The answer is neither; you store them in a separate Reviews collection, and use some simple hooks courtesy of matb33:collection-hooks to update the relevant user/movie docs with the review data and associated details (like the reviewer’s username and avatar) upon insertion, amendment or deletion. Sure, you’re going to end up with big docs, but you don’t need to publish the review data when you don’t need to, and your collection hooks make it easy to add a field for review metadata, which might be all you need anyway. But where you need that data, you can get it for free by subscribing to the full user object (for the “My Reviews” page) or the full movie object (for the “Movie Details” page).

Reviews = new Mongo.Collection('reviews');

function addOtherData(userId, review) {  
  var movie = Movies.findOne(review.movieId),
      user = Meteor.users.findOne(review.userId);

  // add other denormalised data here
  review.username = user && user.username;
  review.useravatar = user && user.profile && user.profile.avatar;
  review.movieGenre = movie && movie.genre;  

This defines the Reviews collection and a function to annotate new reviews with further data from the Users and Movies collections which we’d rather not have to look up later.

function propagateReview(userId, review, fieldNames) {  
  var updateUser = {},
      updateMovie = {},
      user = Meteor.users.findOne(review.userId),
      movie = Movies.findOne(review.movieId);

  updateUser['reviews.' + review.movieId] = review;
  Meteor.users.update(review.userId, {$set: updateUser});
  updateMovie['reviews.' + review.userId] = review;
  Movies.update(review.movieId, {$set: updateMovie});


function removeReview(userId, review) {  
  var updateUser = {},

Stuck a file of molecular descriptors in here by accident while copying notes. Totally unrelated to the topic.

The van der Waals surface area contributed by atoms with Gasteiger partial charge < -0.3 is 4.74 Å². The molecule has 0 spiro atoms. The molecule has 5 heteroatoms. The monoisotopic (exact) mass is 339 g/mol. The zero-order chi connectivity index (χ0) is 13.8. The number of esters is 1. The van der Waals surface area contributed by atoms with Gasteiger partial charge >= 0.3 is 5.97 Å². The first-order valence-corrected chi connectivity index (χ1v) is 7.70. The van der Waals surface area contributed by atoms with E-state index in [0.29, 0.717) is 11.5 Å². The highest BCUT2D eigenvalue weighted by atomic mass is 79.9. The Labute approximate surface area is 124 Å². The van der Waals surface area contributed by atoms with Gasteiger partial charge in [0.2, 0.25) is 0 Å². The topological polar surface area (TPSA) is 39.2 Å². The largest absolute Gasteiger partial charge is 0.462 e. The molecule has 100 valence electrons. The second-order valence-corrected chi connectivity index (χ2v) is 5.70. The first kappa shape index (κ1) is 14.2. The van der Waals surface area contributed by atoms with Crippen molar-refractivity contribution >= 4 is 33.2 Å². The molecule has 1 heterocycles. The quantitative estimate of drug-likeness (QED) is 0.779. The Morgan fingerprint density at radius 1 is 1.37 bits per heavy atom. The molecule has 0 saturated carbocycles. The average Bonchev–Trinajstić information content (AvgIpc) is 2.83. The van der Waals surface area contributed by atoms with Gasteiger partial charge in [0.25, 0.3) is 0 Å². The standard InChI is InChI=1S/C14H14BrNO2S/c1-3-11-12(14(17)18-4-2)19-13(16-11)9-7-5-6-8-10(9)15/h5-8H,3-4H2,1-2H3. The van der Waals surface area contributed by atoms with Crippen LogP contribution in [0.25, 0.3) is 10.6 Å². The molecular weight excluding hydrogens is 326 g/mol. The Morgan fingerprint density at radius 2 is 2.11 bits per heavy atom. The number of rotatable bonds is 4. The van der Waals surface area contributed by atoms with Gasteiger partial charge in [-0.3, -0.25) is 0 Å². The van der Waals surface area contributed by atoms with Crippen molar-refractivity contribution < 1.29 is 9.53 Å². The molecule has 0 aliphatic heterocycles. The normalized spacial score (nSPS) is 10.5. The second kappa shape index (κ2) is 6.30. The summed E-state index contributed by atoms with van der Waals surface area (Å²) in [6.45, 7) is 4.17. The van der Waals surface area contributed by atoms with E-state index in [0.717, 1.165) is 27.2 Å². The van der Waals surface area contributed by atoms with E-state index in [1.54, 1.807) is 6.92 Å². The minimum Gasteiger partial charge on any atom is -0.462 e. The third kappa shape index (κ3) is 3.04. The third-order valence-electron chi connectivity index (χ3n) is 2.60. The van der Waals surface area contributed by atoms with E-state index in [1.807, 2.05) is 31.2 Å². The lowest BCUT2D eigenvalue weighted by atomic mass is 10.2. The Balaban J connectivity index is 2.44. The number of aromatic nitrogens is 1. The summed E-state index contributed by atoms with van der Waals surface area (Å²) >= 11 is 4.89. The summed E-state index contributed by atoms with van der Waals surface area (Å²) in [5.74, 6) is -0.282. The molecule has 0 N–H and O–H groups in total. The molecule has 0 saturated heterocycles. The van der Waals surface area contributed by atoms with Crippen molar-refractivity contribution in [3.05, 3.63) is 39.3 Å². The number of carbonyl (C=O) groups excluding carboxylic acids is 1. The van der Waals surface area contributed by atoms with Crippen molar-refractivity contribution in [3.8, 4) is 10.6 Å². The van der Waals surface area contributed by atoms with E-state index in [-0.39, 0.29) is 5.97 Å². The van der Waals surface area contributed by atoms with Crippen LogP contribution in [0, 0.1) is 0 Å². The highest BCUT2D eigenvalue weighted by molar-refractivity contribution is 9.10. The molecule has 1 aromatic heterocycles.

updateMovie = {};
  updateUser['reviews.' + review.movieId] = true;
  updateMovie['reviews.' + review.userId] = true;
  Meteor.users.update(review.userId, {$unset: updateUser});
  Movies.update(review.movieId, {$unset: updateMovie});


These functions propagate changes made to the Reviews collection to the appropriate documents in the Users and Reviews collections so that these are available without the client requiring a subscription on the Reviews collection at all.

function updateMetadata(movieId) {  
  // this would be better added as a method on documents in the Movies
  // collection via a transform when the collection is declared, but this works
  var movie = Movies.findOne(movieId),
      reviews = _.values(,
      averageRating = _.reduce(reviews, function(total, review) {
        return total + review.rating;
      }, 0) / reviews.length;
  Movies.update(movie, {$set: {averageRating: averageRating}});

This function, called by the previous two, attaches further metadata based on information from the Reviews collection - in this case, the average review rating.


Finally, we attach the declared functions as review hooks: the original attachment of extra data from the Users and Movies collections is done before the review is even inserted*, with the rest of the hooks called after inserting, update or removal.

*In this example, it is assumed that a given review will never have its author or movie changed, so we only need to gather the associated data before insertion.